Social Question

wundayatta's avatar

How do you feel about the idea that there are no facts in sociology?

Asked by wundayatta (58525points) September 3rd, 2012

I came across this statement in another question today: I took sociology for first year at college but dropped it because it was all based on theories and it drove me mad that there was no fact about how society works (and never will [be?]).

This is a fascinating statement, and it is one that I hear in other situations. I’m wondering if you agree that there are no facts about how society works, and if not, how can sociologists create facts and what do those facts mean?

Do you think this is an issue about statistics—a complaint about things only being expressed in terms of probabilities? Or is this more basic—as if somehow facts cannot exist when it comes to human behavior in societies?

If you believe that there are no facts, does this bother you? Why or why not? If there are facts, how can we know them?

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9 Answers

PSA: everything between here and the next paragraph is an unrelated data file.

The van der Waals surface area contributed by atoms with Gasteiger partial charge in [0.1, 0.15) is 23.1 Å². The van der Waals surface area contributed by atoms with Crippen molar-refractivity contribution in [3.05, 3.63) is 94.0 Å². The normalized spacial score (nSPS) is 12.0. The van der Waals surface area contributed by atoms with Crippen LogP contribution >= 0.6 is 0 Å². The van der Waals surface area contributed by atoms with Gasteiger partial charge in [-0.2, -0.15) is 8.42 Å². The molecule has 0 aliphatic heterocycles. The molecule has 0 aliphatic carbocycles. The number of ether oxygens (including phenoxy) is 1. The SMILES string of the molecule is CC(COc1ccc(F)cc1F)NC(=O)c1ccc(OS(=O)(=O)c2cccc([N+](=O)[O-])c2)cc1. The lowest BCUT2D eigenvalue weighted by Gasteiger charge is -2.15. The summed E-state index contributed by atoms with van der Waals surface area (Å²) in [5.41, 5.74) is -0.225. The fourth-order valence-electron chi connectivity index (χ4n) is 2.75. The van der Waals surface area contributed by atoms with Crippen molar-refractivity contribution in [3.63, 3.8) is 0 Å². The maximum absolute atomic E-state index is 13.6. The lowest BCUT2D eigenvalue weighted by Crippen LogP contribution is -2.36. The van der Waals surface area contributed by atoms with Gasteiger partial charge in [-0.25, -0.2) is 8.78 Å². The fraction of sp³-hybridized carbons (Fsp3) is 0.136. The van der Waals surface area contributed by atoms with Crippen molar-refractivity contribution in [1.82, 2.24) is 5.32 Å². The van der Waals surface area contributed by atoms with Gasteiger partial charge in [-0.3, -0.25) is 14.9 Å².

Earthgirl's avatar

There are exceptions to every “rule” and that includes most if not all generalizations about human behavior. People are very wary of generalizing nowadays. It’s just not “politically correct”. Yet it is one way we come to understand our world and understand society. There are still things you can say about how society works as a rule, and how society affects individuals. Maybe because the world is changing more rapidly than ever before people don’t trust in theories. I’m not sure that avoidance of theory is justified. In a way, when it comes to people, I think the more things change, the more they remaiin the same.

The way we can know things as facts is by starting with observation but subjecting that observation to statistical analysis. But still, this only tells us what generally holds true. We can’t say many things with surety.

MilkyWay's avatar

Not everything is facts. Theories are what keeps this exploration going, the stuff that leads to discoveries.